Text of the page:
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Marine Life Reacts Faster to Warming Than Land Species

Sea Levels Increase Two Meters for Each Degree of Global Warming
Gentoo penguins are seen on the shore of Deception Island, Antarctica. Photographer: Martin Bureau/AFP via Getty Images

Species that depend on the sea are reacting more quickly to global warming than land-based life, according to a study in scientific journal Nature Climate Change, with implications for fisheries and food supplies.

Areas occupied by marine species including fish, corals and plankton are moving by an average of 72 kilometers (45 miles) a decade, typically toward the poles, the study by researchers at 17 institutions in 8 countries said today. That’s more than 10 times the 6.1 kilometer rate that land creatures are shifting.

Marine environments face a range of changes brought on by the rising carbon emissions that scientists blame for global warming. Arctic sea ice is melting at record rates, while the carbon dissolved in the oceans is causing acidity to rise, harming corals and shellfish. The latest analysis will have implications for fisheries, an author of the paper said.

“If the food a fish is eating is moving at a different pace, then the fish and their prey aren’t arriving at the same point at the same time,” Pippa Moore, a lecturer in aquatic biology at Aberystwyth University in Wales said in a telephone interview. “That has implications for the abundance of species and it will undoubtedly affect our food supplies and the species we’re used to seeing at our shores.”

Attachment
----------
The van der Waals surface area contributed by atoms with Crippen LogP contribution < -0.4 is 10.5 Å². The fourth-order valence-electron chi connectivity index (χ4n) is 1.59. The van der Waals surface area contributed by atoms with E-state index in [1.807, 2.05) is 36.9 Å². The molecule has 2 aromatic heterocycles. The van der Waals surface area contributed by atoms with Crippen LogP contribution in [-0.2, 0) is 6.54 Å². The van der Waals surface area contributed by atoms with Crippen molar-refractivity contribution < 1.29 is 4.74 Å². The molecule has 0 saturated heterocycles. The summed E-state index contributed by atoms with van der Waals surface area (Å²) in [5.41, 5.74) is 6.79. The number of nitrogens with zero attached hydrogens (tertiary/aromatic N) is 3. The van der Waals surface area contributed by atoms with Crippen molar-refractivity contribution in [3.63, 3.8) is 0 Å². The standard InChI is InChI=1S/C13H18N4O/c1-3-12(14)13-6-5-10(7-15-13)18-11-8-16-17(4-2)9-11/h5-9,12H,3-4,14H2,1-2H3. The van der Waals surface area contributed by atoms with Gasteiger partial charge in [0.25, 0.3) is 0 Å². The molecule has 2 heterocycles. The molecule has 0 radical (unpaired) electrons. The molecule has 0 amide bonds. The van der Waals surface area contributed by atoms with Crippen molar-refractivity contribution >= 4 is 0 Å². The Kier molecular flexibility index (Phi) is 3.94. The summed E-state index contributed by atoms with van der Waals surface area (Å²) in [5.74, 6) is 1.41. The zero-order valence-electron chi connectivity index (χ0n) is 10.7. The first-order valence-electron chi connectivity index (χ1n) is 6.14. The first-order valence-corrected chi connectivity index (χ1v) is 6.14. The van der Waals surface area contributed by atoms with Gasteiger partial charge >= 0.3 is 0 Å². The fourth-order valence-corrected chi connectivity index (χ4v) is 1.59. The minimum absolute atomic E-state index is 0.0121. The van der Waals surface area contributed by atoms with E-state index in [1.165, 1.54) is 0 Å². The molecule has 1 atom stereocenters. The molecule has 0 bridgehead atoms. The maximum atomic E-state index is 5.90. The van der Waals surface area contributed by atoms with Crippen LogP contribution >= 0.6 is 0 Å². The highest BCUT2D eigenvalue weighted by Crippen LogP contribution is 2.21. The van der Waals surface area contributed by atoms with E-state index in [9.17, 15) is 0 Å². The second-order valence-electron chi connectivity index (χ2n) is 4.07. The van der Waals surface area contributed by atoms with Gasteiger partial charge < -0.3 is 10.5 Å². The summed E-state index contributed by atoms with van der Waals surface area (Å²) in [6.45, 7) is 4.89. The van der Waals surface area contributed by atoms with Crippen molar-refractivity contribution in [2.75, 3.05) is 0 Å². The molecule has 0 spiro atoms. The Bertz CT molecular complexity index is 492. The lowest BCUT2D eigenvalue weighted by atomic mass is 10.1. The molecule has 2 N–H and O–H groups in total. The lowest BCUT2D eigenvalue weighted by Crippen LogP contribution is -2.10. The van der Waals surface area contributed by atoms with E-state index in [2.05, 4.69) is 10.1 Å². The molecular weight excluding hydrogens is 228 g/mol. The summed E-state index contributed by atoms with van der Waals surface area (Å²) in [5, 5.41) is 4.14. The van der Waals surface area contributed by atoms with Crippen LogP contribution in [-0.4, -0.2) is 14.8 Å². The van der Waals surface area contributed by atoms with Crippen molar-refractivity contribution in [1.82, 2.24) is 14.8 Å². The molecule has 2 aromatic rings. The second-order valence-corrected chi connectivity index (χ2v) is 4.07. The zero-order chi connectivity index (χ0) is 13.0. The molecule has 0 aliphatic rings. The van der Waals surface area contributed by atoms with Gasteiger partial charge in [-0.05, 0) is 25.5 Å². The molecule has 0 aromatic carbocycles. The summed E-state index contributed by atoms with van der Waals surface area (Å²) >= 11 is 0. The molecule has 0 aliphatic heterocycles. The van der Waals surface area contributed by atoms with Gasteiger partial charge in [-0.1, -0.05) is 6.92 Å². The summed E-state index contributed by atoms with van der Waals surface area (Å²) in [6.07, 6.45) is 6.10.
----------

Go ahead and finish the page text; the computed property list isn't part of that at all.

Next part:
The researchers compiled data from 208 prior studies that examined 857 species. They found species of phytoplankton are shifting their ranges at almost 470 kilometers a decade and bony fish are moving at 278 kilometers every 10 years. Less mobile species such as corals are moving more slowly, Moore said. The study included seabirds, seals and polar bears in the assessment as they live in a marine environment and feed mostly on sealife.

Researchers also uncovered shifts in seasonal behavior, or phenology, such as breeding, egg-laying and migration. Marine life is displaying behavior typical of both spring and summer about 4.4 days earlier a decade. That compares with estimates of 2.3 to 2.8 days for land-based creatures, the researchers said.

“This is the first comprehensive documentation of what is happening in our marine systems in relation to climate change,” Camille Parmesan, a co-author of the report and professor of oceans at Plymouth University in southwestern England, said in an e-mailed statement. “The changes that are occurring on land are being matched by the oceans. And far from being a buffer and displaying more minor changes, what we’re seeing is a far stronger response from the oceans.”

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